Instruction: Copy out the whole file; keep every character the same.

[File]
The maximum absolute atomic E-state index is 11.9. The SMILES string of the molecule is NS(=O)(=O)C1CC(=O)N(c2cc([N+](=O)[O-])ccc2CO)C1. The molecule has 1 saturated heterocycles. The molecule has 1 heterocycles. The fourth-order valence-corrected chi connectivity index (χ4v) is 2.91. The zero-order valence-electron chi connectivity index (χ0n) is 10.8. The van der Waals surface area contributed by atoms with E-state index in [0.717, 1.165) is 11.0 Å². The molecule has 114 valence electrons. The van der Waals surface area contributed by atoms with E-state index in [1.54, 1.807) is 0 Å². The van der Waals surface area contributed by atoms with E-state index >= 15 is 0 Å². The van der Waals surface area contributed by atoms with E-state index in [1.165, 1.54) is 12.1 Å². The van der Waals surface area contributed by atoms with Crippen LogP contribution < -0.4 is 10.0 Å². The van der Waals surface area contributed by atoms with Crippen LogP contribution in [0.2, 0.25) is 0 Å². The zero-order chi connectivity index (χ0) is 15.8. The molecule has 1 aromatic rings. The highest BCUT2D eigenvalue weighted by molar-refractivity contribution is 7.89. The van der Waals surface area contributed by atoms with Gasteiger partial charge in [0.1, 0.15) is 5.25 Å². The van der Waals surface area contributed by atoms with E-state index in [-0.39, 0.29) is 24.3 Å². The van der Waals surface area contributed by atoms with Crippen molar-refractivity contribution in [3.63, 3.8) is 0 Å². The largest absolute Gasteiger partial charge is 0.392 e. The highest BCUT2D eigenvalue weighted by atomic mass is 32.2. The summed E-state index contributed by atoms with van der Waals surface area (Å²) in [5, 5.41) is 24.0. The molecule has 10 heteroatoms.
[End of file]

The maximum absolute atomic E-state index is 11.9. The SMILES string of the molecule is NS(=O)(=O)C1CC(=O)N(c2cc([N+](=O)[O-])ccc2CO)C1. The molecule has 1 saturated heterocycles. The molecule has 1 heterocycles. The fourth-order valence-corrected chi connectivity index (χ4v) is 2.91. The zero-order valence-electron chi connectivity index (χ0n) is 10.8. The van der Waals surface area contributed by atoms with E-state index in [0.717, 1.165) is 11.0 Å². The molecule has 114 valence electrons. The van der Waals surface area contributed by atoms with E-state index in [1.54, 1.807) is 0 Å². The van der Waals surface area contributed by atoms with E-state index >= 15 is 0 Å². The van der Waals surface area contributed by atoms with E-state index in [1.165, 1.54) is 12.1 Å². The van der Waals surface area contributed by atoms with Crippen LogP contribution < -0.4 is 10.0 Å². The van der Waals surface area contributed by atoms with Crippen LogP contribution in [0.2, 0.25) is 0 Å². The zero-order chi connectivity index (χ0) is 15.8. The molecule has 1 aromatic rings. The highest BCUT2D eigenvalue weighted by molar-refractivity contribution is 7.89. The van der Waals surface area contributed by atoms with Gasteiger partial charge in [0.1, 0.15) is 5.25 Å². The van der Waals surface area contributed by atoms with E-state index in [-0.39, 0.29) is 24.3 Å². The van der Waals surface area contributed by atoms with Crippen molar-refractivity contribution in [3.63, 3.8) is 0 Å². The largest absolute Gasteiger partial charge is 0.392 e. The highest BCUT2D eigenvalue weighted by atomic mass is 32.2. The summed E-state index contributed by atoms with van der Waals surface area (Å²) in [5, 5.41) is 24.0. The molecule has 10 heteroatoms.